Liked by 1 person

  3. Your anecdote is comforting to me. There is someone I’ve known for 27 years. Our husbands worked together at one point. She and I did not have the same work ethic, spiritual beliefs, hobbies… there are several differences.
    But she occasionally visits, like once a month. Each visit involves her going to the porch to have a smoke. I do not follow. I have a heart condition. Will not sit around smoke. She has a habit of walking back in, getting a second cigarette, and asking me to join her. So determined to chat with me, she stands outside the screened porch, smokes, and asks more about what I am doing rather than having anything new to share.
    I’m not the same person I was when I met her. I may be wrong, but I think she is the same person she was 27 years ago.
    I’m tired of trying to find a connection to keep the “friendship” going.
    She is moving to St.Pete, has encouraged me to visit.
    I’m conflicted about this. I don’t want to, but I don’t want to say “No, not happening, nice knowing you.”
    I think the season of the friendship is over. Maybe yours is too, with this person.

    Liked by 1 person

    • I’m glad it’s comforting Susan…:-) All I knew when I decided to write that blog post was there was definitely some stuff going on in my head from this past friendship, and I thought if I started writing it out, maybe I could unpack some of the conflicted thoughts I had and make better sense out of it.

      In your case I can very much see why it feels like a season coming to a close. In my case it has already….this is the first time in my life where I have been thankful dozens of times on a Sunday afternoon, there was no “danger” of so and so, showing up, unannounced with the intention of an extended visit. the thing is, I am not bitter, I don’t harbor any unforgiveness..rather I feel like a used up dishrag that is just plain tired. Does that make any sense?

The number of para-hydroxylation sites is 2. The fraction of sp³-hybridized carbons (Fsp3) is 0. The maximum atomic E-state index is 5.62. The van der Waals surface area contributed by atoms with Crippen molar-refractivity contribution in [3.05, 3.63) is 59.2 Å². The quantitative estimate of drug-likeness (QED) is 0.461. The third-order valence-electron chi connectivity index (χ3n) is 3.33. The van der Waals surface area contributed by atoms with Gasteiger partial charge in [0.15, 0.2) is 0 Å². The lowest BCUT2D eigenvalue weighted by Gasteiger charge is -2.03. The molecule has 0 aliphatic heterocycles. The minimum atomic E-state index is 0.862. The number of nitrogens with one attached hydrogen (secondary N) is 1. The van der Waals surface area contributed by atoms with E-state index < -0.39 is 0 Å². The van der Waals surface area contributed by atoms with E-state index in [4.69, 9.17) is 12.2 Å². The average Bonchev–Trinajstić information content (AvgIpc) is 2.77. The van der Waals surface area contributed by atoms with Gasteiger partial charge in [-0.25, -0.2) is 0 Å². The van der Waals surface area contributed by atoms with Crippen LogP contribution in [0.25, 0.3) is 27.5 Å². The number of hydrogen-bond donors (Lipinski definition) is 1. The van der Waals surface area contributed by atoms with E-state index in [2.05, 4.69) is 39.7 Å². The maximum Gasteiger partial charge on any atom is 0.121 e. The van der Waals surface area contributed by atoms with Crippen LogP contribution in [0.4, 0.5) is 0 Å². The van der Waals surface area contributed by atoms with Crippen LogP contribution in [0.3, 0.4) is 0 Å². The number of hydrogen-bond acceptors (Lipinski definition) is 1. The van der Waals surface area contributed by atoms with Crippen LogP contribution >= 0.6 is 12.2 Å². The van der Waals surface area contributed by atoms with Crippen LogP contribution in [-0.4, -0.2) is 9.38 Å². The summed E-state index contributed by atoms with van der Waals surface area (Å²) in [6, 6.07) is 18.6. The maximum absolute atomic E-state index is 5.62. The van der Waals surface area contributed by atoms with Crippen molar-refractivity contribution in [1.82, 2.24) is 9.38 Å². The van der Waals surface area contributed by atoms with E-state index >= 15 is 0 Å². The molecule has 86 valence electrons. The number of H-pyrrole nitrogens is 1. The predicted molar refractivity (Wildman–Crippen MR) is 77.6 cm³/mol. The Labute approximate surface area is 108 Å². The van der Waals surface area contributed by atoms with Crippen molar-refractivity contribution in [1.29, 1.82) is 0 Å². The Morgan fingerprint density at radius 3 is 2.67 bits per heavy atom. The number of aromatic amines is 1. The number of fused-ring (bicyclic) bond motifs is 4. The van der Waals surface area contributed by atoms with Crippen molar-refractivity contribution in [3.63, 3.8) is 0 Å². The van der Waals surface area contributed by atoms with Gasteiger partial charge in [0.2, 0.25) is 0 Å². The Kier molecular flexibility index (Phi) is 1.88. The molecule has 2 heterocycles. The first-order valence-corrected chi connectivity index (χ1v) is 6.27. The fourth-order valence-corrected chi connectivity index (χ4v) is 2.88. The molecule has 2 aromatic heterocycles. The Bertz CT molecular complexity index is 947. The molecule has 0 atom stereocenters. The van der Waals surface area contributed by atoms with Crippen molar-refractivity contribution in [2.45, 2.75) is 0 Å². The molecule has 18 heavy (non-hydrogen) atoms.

4. I have found that situations and relationships like that teach me more about myself – what I will tolerate, what I enjoy, what I don’t – than anything else. Your story reminded me of someone with whom I’d limited contact and that greasy guy feeling I got the next time we ran into each other. I didn’t rescue the situation, I left a big fat gap between us and she didn’t step forward. That’s when I knew I was right to pull away. It’s called survival tactics and I give you permission to use them 🙂

    PS 3-4 weeks is way too often for me, too

    Cheers! MJ

    Liked by 1 person

  5. I’m very sad to say I feel this way about my own mother more and more. I call less and less. She rarely calls. We don’t have conversations. She does all the talking, never asks how I’m doing. It makes me sad. She’s drifting further away as time goes on. Just one more reason I don’t like to get attached.


    • That’s a hard one Michelle. We have a friend from New Jersey who had a similar relationship with her mom all the years we knew her and I know it affected her.


Leave a Reply

Fill in your details below or click an icon to log in: Logo

You are commenting using your account. Log Out / Change )

Twitter picture

You are commenting using your Twitter account. Log Out / Change )

Facebook photo

You are commenting using your Facebook account. Log Out / Change )

Google+ photo

You are commenting using your Google+ account. Log Out / Change )

Connecting to %s